Patients who received adjuvant radiotherapy experienced improved progression-free survival compared with patients treated with chemotherapy or hormone therapy alone. This is in accordance with a previous study reporting similar survival outcomes after adjuvant chemotherapy and radiotherapy for patients with high-risk endometrial cancer; chemotherapy seemed to prevent or delay distant relapses, whereas radiotherapy tended to prevent or delay local relapses.26
Our study is limited by the many inherent limitations of any retrospective review and analysis of data. These data are hypothesis-generating, and this must be kept in mind when assessing these data. The patients seen in the three tertiary centers may not reflect general patient cohorts. Adjuvant therapy was administered individually and was not standardized in our study because over the relatively long study period adjuvant treatment concepts changed. The optimal treatment regimen for node-positive endometrial cancer is still controversial and remains to be determined. The current review cannot compare outcomes between the various treatments used. Additionally, the extent of lymphadenectomy in the presence of grossly metastatic disease was based on individual surgeon intraoperative decisions and did not follow a standard requirement. These shortcomings of our study need to be kept in mind when interpreting our results. Nevertheless, our study investigated a remarkably high number of patients with stage IIIC endometrial cancer in a multicenter setting. We investigated the prognostic value of lymph node ratio and also focused on various clinicopathologic parameters. Therefore, we think that our findings are clinically applicable and add valuable information for patient counseling. If our findings can be validated in a prospective study, then useful information for individualized treatment of patients with endometrial cancer could be gained. Patients with high lymph node ratio showing high risk of recurrence and cancer-related death might be candidates for intense adjuvant therapy and close follow-up.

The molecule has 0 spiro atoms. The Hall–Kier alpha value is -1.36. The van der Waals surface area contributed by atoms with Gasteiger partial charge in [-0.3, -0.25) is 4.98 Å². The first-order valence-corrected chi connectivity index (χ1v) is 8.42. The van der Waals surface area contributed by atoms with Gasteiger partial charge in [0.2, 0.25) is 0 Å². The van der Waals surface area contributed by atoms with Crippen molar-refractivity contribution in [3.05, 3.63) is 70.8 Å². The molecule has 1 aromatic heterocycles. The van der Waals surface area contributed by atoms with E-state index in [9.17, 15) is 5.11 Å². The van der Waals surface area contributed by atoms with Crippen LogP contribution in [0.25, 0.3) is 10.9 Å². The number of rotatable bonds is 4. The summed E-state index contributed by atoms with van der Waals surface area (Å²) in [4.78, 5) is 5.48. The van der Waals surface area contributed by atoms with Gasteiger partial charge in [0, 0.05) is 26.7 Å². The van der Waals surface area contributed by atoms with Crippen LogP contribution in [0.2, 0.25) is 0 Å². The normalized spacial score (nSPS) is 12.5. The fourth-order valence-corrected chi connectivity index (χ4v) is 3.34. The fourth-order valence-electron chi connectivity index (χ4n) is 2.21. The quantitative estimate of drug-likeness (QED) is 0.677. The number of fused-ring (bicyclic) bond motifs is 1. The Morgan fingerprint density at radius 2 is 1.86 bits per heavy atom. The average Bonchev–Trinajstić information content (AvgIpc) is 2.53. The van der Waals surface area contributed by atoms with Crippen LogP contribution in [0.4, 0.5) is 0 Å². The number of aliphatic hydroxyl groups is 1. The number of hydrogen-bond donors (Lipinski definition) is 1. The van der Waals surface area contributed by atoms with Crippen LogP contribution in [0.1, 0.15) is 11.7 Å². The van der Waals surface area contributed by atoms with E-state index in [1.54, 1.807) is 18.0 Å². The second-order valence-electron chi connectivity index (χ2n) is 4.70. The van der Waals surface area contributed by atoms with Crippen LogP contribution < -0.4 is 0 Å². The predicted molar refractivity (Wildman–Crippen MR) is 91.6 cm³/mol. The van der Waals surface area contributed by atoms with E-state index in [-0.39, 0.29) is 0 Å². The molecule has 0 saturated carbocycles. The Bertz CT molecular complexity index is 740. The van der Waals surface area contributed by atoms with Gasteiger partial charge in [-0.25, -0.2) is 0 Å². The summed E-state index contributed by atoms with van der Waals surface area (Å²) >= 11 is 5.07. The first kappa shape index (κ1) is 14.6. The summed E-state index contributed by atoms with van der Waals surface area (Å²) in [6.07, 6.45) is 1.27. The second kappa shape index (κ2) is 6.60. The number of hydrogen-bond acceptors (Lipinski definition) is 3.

Patients with stage IIIC endometrial cancer show remarkable differences in outcome.3 In this multicenter study, we evaluated the prognostic significance of lymph node ratio and additional prognostic parameters. Our study provides evidence that lymph node ratio is the strongest independent prognostic parameter and is useful for stratifying patients with stage IIIC endometrial cancer into distinct prognostic groups. We did not observe a positive survival effect of extensive lymph node dissection in the presence of positive lymph nodes, especially not in the presence of grossly positive lymph nodes.